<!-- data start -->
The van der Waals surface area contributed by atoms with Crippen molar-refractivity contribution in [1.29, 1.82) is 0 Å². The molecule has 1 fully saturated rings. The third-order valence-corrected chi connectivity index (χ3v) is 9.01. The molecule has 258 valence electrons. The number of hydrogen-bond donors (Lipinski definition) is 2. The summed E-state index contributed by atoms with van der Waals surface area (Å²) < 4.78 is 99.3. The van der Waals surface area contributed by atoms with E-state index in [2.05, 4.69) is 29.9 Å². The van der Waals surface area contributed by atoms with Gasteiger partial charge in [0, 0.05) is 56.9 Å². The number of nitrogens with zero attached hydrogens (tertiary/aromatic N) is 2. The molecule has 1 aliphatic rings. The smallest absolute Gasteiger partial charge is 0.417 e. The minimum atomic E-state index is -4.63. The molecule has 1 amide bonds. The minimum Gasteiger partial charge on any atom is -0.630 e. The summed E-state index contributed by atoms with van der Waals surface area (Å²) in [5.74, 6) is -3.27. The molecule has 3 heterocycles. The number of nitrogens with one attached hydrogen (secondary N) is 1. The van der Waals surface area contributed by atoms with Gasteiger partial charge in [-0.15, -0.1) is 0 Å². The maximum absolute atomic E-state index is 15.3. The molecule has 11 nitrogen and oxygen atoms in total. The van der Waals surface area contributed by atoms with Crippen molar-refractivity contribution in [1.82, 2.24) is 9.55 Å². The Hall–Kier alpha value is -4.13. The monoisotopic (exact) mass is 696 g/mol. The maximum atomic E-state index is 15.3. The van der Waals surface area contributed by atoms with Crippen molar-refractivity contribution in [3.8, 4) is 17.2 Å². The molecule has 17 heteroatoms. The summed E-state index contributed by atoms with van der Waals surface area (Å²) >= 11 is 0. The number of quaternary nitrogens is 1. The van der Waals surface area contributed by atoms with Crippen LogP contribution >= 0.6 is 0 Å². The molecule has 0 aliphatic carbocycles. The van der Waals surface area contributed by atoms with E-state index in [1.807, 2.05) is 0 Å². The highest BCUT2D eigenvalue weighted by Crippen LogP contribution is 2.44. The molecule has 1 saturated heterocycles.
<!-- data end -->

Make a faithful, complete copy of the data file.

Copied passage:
The van der Waals surface area contributed by atoms with Crippen molar-refractivity contribution in [1.29, 1.82) is 0 Å². The molecule has 1 fully saturated rings. The third-order valence-corrected chi connectivity index (χ3v) is 9.01. The molecule has 258 valence electrons. The number of hydrogen-bond donors (Lipinski definition) is 2. The summed E-state index contributed by atoms with van der Waals surface area (Å²) < 4.78 is 99.3. The van der Waals surface area contributed by atoms with E-state index in [2.05, 4.69) is 29.9 Å². The van der Waals surface area contributed by atoms with Gasteiger partial charge in [0, 0.05) is 56.9 Å². The number of nitrogens with zero attached hydrogens (tertiary/aromatic N) is 2. The molecule has 1 aliphatic rings. The smallest absolute Gasteiger partial charge is 0.417 e. The minimum atomic E-state index is -4.63. The molecule has 1 amide bonds. The minimum Gasteiger partial charge on any atom is -0.630 e. The summed E-state index contributed by atoms with van der Waals surface area (Å²) in [5.74, 6) is -3.27. The molecule has 3 heterocycles. The number of nitrogens with one attached hydrogen (secondary N) is 1. The van der Waals surface area contributed by atoms with Gasteiger partial charge in [-0.15, -0.1) is 0 Å². The maximum absolute atomic E-state index is 15.3. The molecule has 11 nitrogen and oxygen atoms in total. The van der Waals surface area contributed by atoms with Crippen molar-refractivity contribution in [1.82, 2.24) is 9.55 Å². The Hall–Kier alpha value is -4.13. The monoisotopic (exact) mass is 696 g/mol. The maximum atomic E-state index is 15.3. The van der Waals surface area contributed by atoms with Crippen molar-refractivity contribution in [3.8, 4) is 17.2 Å². The molecule has 17 heteroatoms. The summed E-state index contributed by atoms with van der Waals surface area (Å²) >= 11 is 0. The number of quaternary nitrogens is 1. The van der Waals surface area contributed by atoms with Crippen LogP contribution >= 0.6 is 0 Å². The molecule has 0 aliphatic carbocycles. The van der Waals surface area contributed by atoms with E-state index in [1.807, 2.05) is 0 Å². The highest BCUT2D eigenvalue weighted by Crippen LogP contribution is 2.44. The molecule has 1 saturated heterocycles.